Receiving a letter or phone call from a third party debt collector such as Harris & Harris can cause considerable anxiety. However, the time has come to take advantages of the protections consumers enjoy under a landmark federal law.
Passed by the United States Congress in 1977, the Fair Debt Collection Practices Act (FDCPA) makes it clear consumers have the right to dispute debt collection claims of outstanding credit card and personal loan balances.
Did you know that under the FDCPA, the right to dispute a debt involves three important components? First, you have the right to receive notice of the debt. Second, Harris & Harris must confirm the debt is valid. Finally, the FDCPA grants you the right to contest the debt.
Congress did not place a time limit on enjoying each of the rights, but the FDCPA does require the debt collection agency must to you a letter describing the debt within five days of first contacting you.
Drafting a Letter with a Consumer Protection Lawyer
Drafting an effective dispute letter and sending it to Harris & Harris should include the legal expertise of a licensed FDCPA attorney. Not only do you receive critical advice on what to include and exclude in a dispute letter, you lawyer will ensure the dispute letter includes professional language that gets to the heart of the debt collection dispute.
You cannot afford emotionally charged language from diminishing the legal impact of your dispute letter. After a third party debt collector files a lawsuit, you should work with an experienced consumer protection attorney to draft a dispute letter and counteract the filing of a lawsuit.
Your attorney will determine whether Harris & Harris violated one or more of the provisions written into the FDCPA. Moreover, your lawyer will determine if the FDCPA violations constitute legal grounds for filing a lawsuit from to seek actual damages from Harris & Harris.
Example of a Dispute Letter Sent to Harris & Harris
You consumer protection lawyer will follow a template for sending a dispute letter to a debt collection agency. Your personal information, as well as the date, should appear at the top of the letter. Then, your attorney will craft a letter that looks something like the following dispute letter.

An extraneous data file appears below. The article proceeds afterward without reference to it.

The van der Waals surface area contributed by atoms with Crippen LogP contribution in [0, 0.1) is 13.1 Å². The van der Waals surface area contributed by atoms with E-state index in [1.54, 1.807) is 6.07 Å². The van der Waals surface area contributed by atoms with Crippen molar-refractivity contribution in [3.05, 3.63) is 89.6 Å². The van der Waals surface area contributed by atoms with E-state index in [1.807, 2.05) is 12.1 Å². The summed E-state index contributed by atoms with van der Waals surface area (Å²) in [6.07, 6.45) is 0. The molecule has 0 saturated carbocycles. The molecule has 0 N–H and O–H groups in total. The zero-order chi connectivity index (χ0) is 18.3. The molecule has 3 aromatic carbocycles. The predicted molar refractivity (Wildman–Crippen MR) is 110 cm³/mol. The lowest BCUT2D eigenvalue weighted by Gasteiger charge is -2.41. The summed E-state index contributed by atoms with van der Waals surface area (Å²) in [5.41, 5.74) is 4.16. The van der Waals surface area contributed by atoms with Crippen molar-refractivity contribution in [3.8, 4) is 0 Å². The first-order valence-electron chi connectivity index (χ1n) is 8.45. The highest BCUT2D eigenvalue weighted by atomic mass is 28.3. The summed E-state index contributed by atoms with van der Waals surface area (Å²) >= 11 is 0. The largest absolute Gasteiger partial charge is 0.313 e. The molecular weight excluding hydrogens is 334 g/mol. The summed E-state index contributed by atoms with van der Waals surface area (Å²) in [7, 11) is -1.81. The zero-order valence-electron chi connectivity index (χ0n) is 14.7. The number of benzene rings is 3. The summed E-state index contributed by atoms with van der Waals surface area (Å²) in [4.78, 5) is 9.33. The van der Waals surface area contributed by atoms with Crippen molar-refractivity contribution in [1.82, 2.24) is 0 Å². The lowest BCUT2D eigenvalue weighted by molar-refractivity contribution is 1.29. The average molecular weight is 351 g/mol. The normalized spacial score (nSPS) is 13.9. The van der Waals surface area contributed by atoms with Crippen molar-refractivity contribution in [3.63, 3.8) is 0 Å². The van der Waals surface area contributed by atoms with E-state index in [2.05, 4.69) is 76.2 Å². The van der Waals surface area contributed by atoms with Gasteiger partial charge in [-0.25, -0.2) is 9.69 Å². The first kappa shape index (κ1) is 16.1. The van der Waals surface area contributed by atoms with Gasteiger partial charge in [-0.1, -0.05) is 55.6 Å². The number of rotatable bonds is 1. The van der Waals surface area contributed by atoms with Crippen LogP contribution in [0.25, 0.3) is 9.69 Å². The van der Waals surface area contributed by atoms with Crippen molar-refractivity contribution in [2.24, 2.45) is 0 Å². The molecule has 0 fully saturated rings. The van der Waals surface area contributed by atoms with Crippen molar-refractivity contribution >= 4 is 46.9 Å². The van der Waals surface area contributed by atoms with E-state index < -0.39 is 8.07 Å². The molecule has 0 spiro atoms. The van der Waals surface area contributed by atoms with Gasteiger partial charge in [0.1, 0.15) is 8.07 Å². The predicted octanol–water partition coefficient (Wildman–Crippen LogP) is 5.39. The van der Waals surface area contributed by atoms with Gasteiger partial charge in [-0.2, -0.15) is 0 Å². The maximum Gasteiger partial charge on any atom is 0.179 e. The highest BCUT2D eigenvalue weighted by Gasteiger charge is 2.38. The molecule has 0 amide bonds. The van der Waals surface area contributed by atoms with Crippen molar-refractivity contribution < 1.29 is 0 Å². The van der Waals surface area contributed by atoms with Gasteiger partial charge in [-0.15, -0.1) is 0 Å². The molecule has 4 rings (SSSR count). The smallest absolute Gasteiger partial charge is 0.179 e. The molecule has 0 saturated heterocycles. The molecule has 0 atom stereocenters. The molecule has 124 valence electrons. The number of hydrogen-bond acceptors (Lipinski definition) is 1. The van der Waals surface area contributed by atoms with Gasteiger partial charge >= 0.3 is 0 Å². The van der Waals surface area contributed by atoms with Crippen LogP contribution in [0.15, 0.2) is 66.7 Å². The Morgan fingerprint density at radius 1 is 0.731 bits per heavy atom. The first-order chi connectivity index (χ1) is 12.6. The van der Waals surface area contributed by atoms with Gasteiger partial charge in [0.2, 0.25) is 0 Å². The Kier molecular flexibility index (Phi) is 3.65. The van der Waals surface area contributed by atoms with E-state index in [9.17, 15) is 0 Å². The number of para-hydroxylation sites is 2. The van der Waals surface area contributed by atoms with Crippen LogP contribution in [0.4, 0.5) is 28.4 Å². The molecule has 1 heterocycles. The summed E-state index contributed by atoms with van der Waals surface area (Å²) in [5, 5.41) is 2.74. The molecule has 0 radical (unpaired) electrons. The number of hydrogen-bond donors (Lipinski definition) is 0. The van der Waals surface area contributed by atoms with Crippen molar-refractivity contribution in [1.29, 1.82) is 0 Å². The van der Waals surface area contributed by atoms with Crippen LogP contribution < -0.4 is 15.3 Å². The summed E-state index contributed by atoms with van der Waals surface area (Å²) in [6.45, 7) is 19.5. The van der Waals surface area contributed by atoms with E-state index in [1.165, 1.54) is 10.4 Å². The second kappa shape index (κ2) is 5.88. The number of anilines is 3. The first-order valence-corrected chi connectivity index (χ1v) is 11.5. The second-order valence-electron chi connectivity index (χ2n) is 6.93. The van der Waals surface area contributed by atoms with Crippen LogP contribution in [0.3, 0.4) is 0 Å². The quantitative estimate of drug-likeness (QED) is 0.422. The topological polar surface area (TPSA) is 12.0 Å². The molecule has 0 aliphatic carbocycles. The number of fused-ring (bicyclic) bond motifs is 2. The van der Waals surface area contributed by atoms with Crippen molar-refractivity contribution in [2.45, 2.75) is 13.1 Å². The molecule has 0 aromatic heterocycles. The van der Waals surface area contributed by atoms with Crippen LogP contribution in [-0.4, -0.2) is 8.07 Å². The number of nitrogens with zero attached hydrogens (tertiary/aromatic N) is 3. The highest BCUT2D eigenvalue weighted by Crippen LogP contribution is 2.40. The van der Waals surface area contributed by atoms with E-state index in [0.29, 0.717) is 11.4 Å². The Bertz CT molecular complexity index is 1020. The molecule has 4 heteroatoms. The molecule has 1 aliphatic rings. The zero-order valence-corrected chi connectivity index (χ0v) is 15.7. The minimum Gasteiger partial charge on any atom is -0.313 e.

To whom it may concern:
Your debt collection agency contacted me on November 16, 2018 in regards to an alleged delinquent credit card balance. Let this letter show that I am formally disputing the validity of the alleged credit card debt. I am not accountable for the debt because (Insert Reason(s) here).
Since I am formally contesting the existence of the credit card debt, I want your debt collection agency to send me the following information in a timely manner:
- Amount of alleged credit card debt
- Full contact information for the original creditor
- Documentation that proves your company is legally authorized to collect consumer debts
- Documentation that proves I am responsible for paying off the credit card debt
Be advised that if you continue to contact me or try to seek a judgment in a lawsuit filed against me without submitting the proper paperwork, my lawyer will file the paperwork required to initiate a legal case against your debt collection agency.
Having to deal with an aggressive debt collection agency requires the legal support of an accomplished consumer protection attorney. Speak with a FDCPA lawyer today to receive the legal support you deserve under the ground breaking federal law.
*Disclaimer: The content of this article serves only to provide information and should not be constructed as legal advice. If you file a claim against Harris & Harris or any other third-party collection agency, you may not be entitled to any compensation.